"We sought to stem the flow of dreaming and its consequences. Numerous tests were conducted, the details of which I supply at the back of this document. Our conclusion is that this should be studied further and I am attaching also our application for funds. It is imperative that our research continue and more subjects must needs be found."
From the notes of Feillsai de Jeorg, Head of Research of the Collegium of Tiern.
Misheru leant over the bowl, barely breathing so that the liquid inside shimmered and lapped the rim but did not overflow. She let three drops fall from a stopper, watched the ripples expand to nothing. As soon as the liquid was still, words appeared, the letters forming one by one. Reading them, she smiled, corners of her mouth tugging painfully.
No light could enter the room but she was careful to replace the velvet hangings over the door before she opened it, brushing through another as she closed and locked the door behind her. She took a moment to adjust her clothes, tugging the hood of the robe back over her head, before turning down the dim hallway. She walked slowly, with a halting step, her right leg weaker than the left, but the hood hid the scars that pulled the flesh of her right cheek into puckered and livid ridges.
She climbed a flight of stairs carefully, pausing halfway up as her ankle gave a painful twinge. At the top she turned left and entered a busier area. A line of young girls in the yellow hoods of novices passed her, bowing their heads respectfully. Their teacher watched them then made her own bow.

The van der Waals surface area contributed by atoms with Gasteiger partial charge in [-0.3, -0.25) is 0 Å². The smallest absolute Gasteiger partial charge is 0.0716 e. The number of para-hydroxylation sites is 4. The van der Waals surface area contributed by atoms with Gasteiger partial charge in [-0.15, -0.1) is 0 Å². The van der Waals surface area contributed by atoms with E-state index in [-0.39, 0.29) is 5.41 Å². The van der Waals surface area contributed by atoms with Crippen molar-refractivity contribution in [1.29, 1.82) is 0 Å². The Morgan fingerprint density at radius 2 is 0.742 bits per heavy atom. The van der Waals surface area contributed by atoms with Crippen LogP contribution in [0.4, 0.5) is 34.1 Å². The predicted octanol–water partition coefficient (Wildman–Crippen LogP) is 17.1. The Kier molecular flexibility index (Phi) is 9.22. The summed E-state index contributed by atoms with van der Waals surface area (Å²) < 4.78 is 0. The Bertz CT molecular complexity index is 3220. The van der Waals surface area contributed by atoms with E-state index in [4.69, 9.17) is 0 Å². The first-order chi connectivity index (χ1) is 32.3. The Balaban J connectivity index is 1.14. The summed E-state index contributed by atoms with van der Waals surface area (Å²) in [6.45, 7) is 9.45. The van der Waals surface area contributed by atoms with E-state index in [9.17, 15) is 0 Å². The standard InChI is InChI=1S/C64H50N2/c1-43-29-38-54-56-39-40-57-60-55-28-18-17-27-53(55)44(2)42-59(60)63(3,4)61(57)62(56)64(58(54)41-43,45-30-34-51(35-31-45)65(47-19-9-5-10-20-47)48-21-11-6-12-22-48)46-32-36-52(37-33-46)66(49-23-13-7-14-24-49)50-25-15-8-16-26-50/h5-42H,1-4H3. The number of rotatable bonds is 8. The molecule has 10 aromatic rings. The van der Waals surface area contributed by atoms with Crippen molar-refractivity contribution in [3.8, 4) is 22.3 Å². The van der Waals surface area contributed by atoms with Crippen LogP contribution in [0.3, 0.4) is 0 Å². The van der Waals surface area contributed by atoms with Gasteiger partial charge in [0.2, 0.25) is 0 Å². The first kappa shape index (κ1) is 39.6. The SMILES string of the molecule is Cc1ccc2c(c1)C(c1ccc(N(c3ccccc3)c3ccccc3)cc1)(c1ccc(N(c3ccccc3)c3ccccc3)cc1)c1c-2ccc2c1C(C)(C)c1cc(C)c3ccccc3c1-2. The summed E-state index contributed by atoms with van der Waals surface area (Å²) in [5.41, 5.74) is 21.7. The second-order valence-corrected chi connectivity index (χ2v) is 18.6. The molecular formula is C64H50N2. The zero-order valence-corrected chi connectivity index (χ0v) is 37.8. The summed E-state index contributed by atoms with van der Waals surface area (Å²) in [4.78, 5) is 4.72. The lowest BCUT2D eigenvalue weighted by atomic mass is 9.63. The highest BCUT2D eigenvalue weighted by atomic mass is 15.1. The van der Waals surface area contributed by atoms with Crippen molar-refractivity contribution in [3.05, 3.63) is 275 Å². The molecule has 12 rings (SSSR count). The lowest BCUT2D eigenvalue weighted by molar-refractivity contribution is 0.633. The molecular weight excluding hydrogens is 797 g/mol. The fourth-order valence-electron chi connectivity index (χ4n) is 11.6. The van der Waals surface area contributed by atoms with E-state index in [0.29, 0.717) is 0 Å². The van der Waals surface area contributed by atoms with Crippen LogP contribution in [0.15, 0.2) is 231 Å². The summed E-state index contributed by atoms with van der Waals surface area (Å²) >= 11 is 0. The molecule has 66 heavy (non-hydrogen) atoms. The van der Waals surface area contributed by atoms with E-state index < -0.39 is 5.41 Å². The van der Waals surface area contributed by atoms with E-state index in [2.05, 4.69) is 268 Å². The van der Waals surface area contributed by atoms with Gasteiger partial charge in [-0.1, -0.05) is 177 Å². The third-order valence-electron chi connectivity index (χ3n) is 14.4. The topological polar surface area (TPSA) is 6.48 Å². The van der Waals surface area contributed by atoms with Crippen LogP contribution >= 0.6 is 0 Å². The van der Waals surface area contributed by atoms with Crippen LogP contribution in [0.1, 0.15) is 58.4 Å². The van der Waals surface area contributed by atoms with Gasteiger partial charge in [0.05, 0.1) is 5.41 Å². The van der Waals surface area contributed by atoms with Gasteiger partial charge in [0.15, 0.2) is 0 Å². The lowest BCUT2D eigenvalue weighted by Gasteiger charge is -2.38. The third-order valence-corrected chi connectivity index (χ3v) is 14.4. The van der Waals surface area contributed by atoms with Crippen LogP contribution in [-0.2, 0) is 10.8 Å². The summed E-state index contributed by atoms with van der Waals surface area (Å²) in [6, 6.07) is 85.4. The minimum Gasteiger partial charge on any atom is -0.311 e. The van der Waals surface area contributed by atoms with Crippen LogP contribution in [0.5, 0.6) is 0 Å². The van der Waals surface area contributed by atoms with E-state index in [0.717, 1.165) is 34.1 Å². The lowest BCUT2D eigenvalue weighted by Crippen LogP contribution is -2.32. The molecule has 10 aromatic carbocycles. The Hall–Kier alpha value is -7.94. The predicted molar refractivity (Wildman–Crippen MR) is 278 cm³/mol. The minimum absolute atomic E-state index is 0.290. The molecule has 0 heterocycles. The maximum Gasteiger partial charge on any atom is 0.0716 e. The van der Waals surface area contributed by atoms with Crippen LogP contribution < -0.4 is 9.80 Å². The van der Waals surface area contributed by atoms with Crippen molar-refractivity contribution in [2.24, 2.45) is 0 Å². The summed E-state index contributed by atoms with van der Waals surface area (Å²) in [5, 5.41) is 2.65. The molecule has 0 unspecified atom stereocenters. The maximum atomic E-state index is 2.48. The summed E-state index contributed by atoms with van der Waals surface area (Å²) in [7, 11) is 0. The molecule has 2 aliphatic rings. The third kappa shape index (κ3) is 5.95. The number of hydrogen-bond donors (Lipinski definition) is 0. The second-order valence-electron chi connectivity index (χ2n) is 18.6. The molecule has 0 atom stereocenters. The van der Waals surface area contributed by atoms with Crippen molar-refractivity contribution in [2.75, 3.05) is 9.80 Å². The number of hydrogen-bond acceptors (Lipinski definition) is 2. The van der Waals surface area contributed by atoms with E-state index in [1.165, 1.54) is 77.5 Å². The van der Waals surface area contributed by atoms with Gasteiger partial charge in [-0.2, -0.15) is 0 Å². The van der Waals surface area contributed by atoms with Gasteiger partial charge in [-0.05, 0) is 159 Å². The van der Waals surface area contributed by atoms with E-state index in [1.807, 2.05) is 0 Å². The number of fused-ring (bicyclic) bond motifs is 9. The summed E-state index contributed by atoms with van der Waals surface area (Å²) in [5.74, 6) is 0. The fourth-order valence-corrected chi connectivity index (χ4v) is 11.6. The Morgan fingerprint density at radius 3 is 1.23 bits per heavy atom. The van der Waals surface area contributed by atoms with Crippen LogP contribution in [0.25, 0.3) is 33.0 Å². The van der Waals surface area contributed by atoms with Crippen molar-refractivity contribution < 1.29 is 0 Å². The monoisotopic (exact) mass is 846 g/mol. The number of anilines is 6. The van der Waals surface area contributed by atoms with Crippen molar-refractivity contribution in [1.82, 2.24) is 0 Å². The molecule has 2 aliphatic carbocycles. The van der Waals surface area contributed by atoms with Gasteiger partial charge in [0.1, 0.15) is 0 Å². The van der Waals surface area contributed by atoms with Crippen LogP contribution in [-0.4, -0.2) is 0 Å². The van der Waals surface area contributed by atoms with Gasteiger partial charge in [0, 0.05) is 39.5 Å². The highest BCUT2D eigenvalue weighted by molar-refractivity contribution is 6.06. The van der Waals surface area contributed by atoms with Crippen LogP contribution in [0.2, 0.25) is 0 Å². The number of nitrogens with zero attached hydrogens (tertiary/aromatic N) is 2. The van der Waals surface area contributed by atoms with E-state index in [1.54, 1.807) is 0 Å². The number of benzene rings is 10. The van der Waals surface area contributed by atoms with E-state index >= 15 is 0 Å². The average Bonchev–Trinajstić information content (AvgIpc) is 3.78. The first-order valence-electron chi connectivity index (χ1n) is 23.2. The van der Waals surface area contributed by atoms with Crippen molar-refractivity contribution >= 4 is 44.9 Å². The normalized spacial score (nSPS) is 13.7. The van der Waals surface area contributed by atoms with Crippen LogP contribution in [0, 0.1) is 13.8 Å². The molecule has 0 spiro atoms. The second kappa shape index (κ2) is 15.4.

“Reverence,” Sister Nolla said with a smile.
“Sister Nolla,” Misheru said, inclining her head. She did not smile back. She smiled only when she was alone and that rarely. Sister Nolla led her charges away and she continued on, pausing only to return greetings. She was almost at the door of her private study when a novice appeared, breathless and self-conscious.
“What is it?” Misheru asked.
“A message,” the novice said, flushed with the importance of her task. She was one of the younger novices, couldn’t have been more than eight. Misheru took it, thanked her and walked into her study. She sat down at her desk with a sigh. Her bad leg ached as it always did in damp weather. Spring had been unusually wet and even the fire burning merrily in the grate couldn’t take the chill out of her weakened right side. She prepared to open the message, reaching for a silver knife to cut through the seal. The knife glinted. Misheru moved to her left and a dagger that would have plunged into her neck instead fell on the wood of the desk, leaving a deep score in the dark-varnished mahogany.
She pushed herself from the chair, dropping to the floor, hearing breathing behind her and fabric rustling. With her good leg she kicked at the chair and heard a thud and a soft curse, but it gave her time to turn and look at her attacker. He wore undistinguished dark gray and brown, his head and most of his face hidden by a mask. Between the folds of it his eyes glittered. Her right side was screaming now, but the pain leant her vicious anger. Even as he was pushing the chair to one side she kicked it again, watched with satisfaction as one of the legs caught him hard enough in the shin to bring a deep bruise, but it fell over on its side and now there was nothing to hide behind. As he stepped forward Misheru scrambled desperately at the desk, her hand bringing down papers and books, an ink well which rolled as it fell and spilled its contents in a dark stain. She could only see his eyes but she thought he was smiling now.